Writing for Business: Carol Andrus

Communications Groups

Corrections or additions?

These articles were summarized

prepared for the January 3,

2001 edition of U.S. 1 Newspaper. All rights reserved.

Selling Yourself: Ellen Silverman

The most natural sale is to someone you know,"

says Ellen Silverman, of Ellen Silverman Advertising Inc.

(908-781-2001).

Still, even the best sales people flinch when it comes to knowing

how far to go when leveraging contacts, says Silverman (U.S. 1, August

9).

"Creating relationships is not only crucial to the success of

your business (the sale), but easier and less stressful than selling

to strangers," says Silverman. "Knowing some simple techniques

of networking opens pathways to success."

Networking can be done on an individual (one-on-one) basis or through

a group, but what it is not is joining lots of organizations

and going to lots of meetings. "Networking is more than showing

up at a function, smiling, sitting with your friends, eating dinner

(breakfast or lunch), and going home." This is what a lot of

people

do; and then they wonder why nothing is happening, she says.

What networking is: "People meeting people and profiting from

the connection."

Results don’t just happen, Silverman reports. "Networking takes

time, patience, practice, attitude, and a plan.

Take any opportunity . "On vacation I was talking to

man who was a manufacturer in Bayonne. I asked him who did his

marketing

and gave him my card. I’m not promoting myself — but you never

know. Always have a card in your pocket," says Silverman

Don’t always choose the bigger events for networking.

Silverman says her networking skills fail to flourish at galas such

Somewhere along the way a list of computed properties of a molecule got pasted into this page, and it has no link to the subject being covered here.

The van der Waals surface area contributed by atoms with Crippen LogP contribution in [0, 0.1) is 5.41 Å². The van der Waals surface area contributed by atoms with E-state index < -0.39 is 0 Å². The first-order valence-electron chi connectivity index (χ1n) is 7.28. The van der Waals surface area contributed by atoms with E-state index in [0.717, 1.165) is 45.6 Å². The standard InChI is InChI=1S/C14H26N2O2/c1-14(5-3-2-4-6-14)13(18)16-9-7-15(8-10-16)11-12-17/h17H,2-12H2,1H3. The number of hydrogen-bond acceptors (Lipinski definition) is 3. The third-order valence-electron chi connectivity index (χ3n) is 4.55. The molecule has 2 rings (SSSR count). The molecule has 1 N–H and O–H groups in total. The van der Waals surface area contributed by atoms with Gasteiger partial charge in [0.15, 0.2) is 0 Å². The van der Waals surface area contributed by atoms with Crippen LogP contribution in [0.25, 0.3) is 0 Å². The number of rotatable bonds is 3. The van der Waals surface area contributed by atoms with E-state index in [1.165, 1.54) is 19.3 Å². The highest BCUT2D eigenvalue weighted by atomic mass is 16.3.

as the recent Small Business Association’s awards luncheon. "Some

people can walk into a room of a thousand people and do well, but

I like a more intimate group. At a luncheon, people are hanging out

with people they know and you are at one table. If you start talking

business they give you these quirky looks. But if you go to a chamber

breakfast, people are there to make connections, and they are open

to talking about business."

Be choosy when taking cards . "You don’t want

everyone’s

cards in the room. Go home with up to a dozen cards.

Move on swiftly . Chance encounters, she warns, are not

opportunities to do any real business. "Even at a business

function,

if I am going with networking in mind, I am not going to sit for an

hour and do a needs assessment. You get a little bit of information

and move on to the next person. Give them a card and leave it at

that."

Make careful notes . "I lose cards instantly,"

says Silverman, and she has devised a built-in protection system

against

loss. "Either that night or the next morning make a note on the

back as to where you met the person and what the conversation was